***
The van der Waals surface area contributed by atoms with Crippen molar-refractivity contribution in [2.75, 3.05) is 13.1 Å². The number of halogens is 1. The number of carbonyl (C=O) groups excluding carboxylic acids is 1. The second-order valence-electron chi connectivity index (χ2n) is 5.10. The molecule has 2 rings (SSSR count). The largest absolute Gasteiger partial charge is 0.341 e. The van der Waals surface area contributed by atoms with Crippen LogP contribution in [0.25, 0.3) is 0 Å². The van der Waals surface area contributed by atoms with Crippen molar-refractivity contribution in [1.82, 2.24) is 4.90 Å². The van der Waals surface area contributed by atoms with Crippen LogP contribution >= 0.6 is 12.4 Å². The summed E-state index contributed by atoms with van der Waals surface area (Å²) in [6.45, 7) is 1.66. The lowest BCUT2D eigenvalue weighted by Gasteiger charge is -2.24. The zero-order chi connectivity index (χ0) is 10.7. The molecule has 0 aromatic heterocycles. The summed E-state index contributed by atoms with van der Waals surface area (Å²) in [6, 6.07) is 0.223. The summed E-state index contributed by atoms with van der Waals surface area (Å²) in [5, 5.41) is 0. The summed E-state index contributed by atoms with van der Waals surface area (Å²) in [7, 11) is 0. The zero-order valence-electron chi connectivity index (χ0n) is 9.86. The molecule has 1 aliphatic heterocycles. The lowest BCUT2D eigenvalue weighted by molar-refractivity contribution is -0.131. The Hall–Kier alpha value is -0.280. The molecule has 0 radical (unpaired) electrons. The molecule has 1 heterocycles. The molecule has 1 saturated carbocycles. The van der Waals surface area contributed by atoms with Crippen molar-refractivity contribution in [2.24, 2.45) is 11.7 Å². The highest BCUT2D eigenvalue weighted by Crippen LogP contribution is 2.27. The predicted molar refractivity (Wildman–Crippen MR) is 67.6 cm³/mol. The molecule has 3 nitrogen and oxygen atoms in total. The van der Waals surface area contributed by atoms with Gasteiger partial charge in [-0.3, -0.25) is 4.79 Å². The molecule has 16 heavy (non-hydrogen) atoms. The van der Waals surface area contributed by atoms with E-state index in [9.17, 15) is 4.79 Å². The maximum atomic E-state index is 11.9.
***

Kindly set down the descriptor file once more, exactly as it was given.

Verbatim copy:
The van der Waals surface area contributed by atoms with Crippen molar-refractivity contribution in [2.75, 3.05) is 13.1 Å². The number of halogens is 1. The number of carbonyl (C=O) groups excluding carboxylic acids is 1. The second-order valence-electron chi connectivity index (χ2n) is 5.10. The molecule has 2 rings (SSSR count). The largest absolute Gasteiger partial charge is 0.341 e. The van der Waals surface area contributed by atoms with Crippen LogP contribution in [0.25, 0.3) is 0 Å². The van der Waals surface area contributed by atoms with Crippen molar-refractivity contribution in [1.82, 2.24) is 4.90 Å². The van der Waals surface area contributed by atoms with Crippen LogP contribution >= 0.6 is 12.4 Å². The summed E-state index contributed by atoms with van der Waals surface area (Å²) in [6.45, 7) is 1.66. The lowest BCUT2D eigenvalue weighted by Gasteiger charge is -2.24. The zero-order chi connectivity index (χ0) is 10.7. The molecule has 0 aromatic heterocycles. The summed E-state index contributed by atoms with van der Waals surface area (Å²) in [6, 6.07) is 0.223. The summed E-state index contributed by atoms with van der Waals surface area (Å²) in [5, 5.41) is 0. The summed E-state index contributed by atoms with van der Waals surface area (Å²) in [7, 11) is 0. The zero-order valence-electron chi connectivity index (χ0n) is 9.86. The molecule has 1 aliphatic heterocycles. The lowest BCUT2D eigenvalue weighted by molar-refractivity contribution is -0.131. The Hall–Kier alpha value is -0.280. The molecule has 0 radical (unpaired) electrons. The molecule has 1 heterocycles. The molecule has 1 saturated carbocycles. The van der Waals surface area contributed by atoms with Crippen molar-refractivity contribution in [2.24, 2.45) is 11.7 Å². The highest BCUT2D eigenvalue weighted by Crippen LogP contribution is 2.27. The predicted molar refractivity (Wildman–Crippen MR) is 67.6 cm³/mol. The molecule has 3 nitrogen and oxygen atoms in total. The van der Waals surface area contributed by atoms with Gasteiger partial charge in [-0.3, -0.25) is 4.79 Å². The molecule has 16 heavy (non-hydrogen) atoms. The van der Waals surface area contributed by atoms with E-state index in [9.17, 15) is 4.79 Å². The maximum atomic E-state index is 11.9.